How Europe is trying to battle ongoing threat
National intelligence capabilities are growing, while continental cooperation lags.
For several years, the British prime minister and senior officials of his police force had been warning that a terrorist attack on London was "inevitable."
On Thursday, the "inevitable" struck, killing at least 33 people and wounding 360. Sixteen months after similar bombs killed 191 commuters in Madrid, London appeared also to be paying the price for Britain's alliance with the United States in Iraq.
"London is the capital of one of the oldest imperial powers, and of one of the powers that invaded Iraq," says Joachim Krause, a terrorism expert at Kiel University in Germany. "There seem to be many reasons to target it."
An unverified claim of responsibility for the four deadly blasts from the "Secret Organization Group of Al Qaeda of Jihad Organization in Europe" called the attack "revenge against the British Zionist crusader government in retaliation for the massacres Britain is committing in Iraq and Afghanistan."
Mr. Blair responded that "our determination to defend our values and our way of life is greater than their determination to cause death and destruction to innocent people in a desire to impose extremism on the world."
"The international intelligence community has been talking for some time about potential blowback from the Iraqi conflict," says Magnus Ranstorp, a terrorism expert at St. Andrews University in Scotland.
"The French say they know of about 100 of their people who have traveled to Iraq, and 70 or 80 British nationals are thought to have been there," he adds.
The claim of responsibility, posted on a jihadist website, warned "the governments of Denmark and Italy and all the crusader governments that they will be punished in the same way if they do not withdraw their troops from Iraq and Afghanistan."
But that does not mean other European governments can breathe any more easily, says a senior French official recently involved in antiterror measures who spoke on condition of anonymity. "No political position protects you from these sorts of people," he warns. "To them we are all crusaders, and there is an infinite world of threats. No country can say they face no threat."
Though the group saying it had carried out the London blasts had not previously been heard of, terrorist experts suggest they might be the work of an ad hoc grouping of Islamist jihadis such as perpetrated the Madrid bombings.
In that case, recalls Dr. Ranstorp, "a complex constellation of groups coalesced around one individual."
"It's very similar to the attacks carried out by North African extremist groups like the one in Madrid," says Evan Kohlmann, author of "Al Qaeda's Jihad in Europe." "As the number of dead rises, it becomes more and more likely that it was carried out by an existing Islamic extremist group" with planning experience and training.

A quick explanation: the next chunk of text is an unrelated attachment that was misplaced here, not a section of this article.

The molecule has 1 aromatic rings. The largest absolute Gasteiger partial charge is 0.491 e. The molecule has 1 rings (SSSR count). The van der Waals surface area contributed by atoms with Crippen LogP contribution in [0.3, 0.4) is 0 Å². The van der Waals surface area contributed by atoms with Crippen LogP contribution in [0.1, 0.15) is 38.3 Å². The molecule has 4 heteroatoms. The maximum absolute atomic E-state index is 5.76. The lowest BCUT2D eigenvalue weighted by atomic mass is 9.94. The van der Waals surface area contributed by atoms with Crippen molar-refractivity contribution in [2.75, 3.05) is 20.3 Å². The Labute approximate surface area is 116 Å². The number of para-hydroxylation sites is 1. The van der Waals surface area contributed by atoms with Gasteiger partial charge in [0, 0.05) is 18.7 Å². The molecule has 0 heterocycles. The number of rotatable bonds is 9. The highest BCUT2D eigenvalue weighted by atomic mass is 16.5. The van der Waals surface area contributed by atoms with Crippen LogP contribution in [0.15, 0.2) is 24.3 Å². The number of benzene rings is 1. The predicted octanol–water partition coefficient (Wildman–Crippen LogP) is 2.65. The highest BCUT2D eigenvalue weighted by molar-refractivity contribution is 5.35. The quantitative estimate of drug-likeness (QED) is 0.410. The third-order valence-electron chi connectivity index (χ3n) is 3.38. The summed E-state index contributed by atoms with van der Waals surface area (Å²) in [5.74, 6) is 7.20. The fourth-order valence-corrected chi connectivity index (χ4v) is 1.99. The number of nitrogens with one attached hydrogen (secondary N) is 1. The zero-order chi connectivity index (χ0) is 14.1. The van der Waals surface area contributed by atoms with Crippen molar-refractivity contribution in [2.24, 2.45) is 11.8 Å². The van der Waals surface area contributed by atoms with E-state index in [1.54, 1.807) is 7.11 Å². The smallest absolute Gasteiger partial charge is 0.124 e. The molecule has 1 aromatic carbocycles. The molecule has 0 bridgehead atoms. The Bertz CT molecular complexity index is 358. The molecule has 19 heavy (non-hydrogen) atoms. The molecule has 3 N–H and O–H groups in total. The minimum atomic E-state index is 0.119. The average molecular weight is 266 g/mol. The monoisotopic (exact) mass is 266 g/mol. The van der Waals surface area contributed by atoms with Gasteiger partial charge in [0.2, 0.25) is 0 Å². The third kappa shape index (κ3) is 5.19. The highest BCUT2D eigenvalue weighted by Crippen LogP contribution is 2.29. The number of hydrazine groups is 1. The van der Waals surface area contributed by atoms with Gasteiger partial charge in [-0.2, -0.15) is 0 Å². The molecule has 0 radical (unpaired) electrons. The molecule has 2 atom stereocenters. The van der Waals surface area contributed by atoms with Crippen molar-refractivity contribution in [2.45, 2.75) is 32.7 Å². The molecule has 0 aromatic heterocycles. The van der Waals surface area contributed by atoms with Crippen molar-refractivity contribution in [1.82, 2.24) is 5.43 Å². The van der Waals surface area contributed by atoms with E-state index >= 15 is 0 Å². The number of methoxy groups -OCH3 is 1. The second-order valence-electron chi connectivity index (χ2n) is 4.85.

The group appears to have taken into account not only the fact that world attention would be focused on Britain as G-8 leaders met for their annual summit, but also that British police and intelligence agencies had turned their attention to the summit site in Scotland, and away from London.
European governments have taken a number of steps since 9/11 to defend themselves better against terrorist attacks, but all of them have focused on improving police and intelligence capabilities rather than seeing their work as a "war on terror," as Washington has declared.
The European Union has named an "antiterror czar," Guy de Vries, who is paying as much attention to preventive political and social measures to stop the next generation of European Muslims from joining the jihadist cause as he is to current crises.
The EU has also established a "situation center" in which intelligence and police officials from different nations monitor different antiterrorist operations and share information. In Paris, US Central Intelligence Agency officers work with European and other counterparts at a secret center known as "Alliance Base" to plan antiterrorist operations, according to a recent report in The Washington Post.
But this is a far cry from genuine continental cooperation, says the French official. "Intelligence services get information according to their own systems of alliances, and they exploit it for their own interests," the French official complains. "Intelligence meetings are more often than not bilateral, and you cannot say that there is a common European strategy against terrorism."
National intelligence-gathering agencies, on the other hand, are cooperating better with each other than in the past, and overcoming traditional rivalries. The British government has set up a Joint Terrorism Analysis Centre, billed as a "one-stop-shop" fed with intelligence from all Britain's secret services, and the French, German, and Spanish authorities have established similar organizations.
European judicial authorities, however, are having difficulty translating intelligence into evidence, as they begin to prosecute Islamist terrorist suspects. The German government was obliged to deport a Moroccan man back home last month when its case against him collapsed in court, and the largest-ever trial in Europe of suspected Islamist terrorists ended in Madrid this week after unearthing little hard evidence linking any of the 24 defendants to any crime.
• Dan Murphy contributed to this report from Cairo.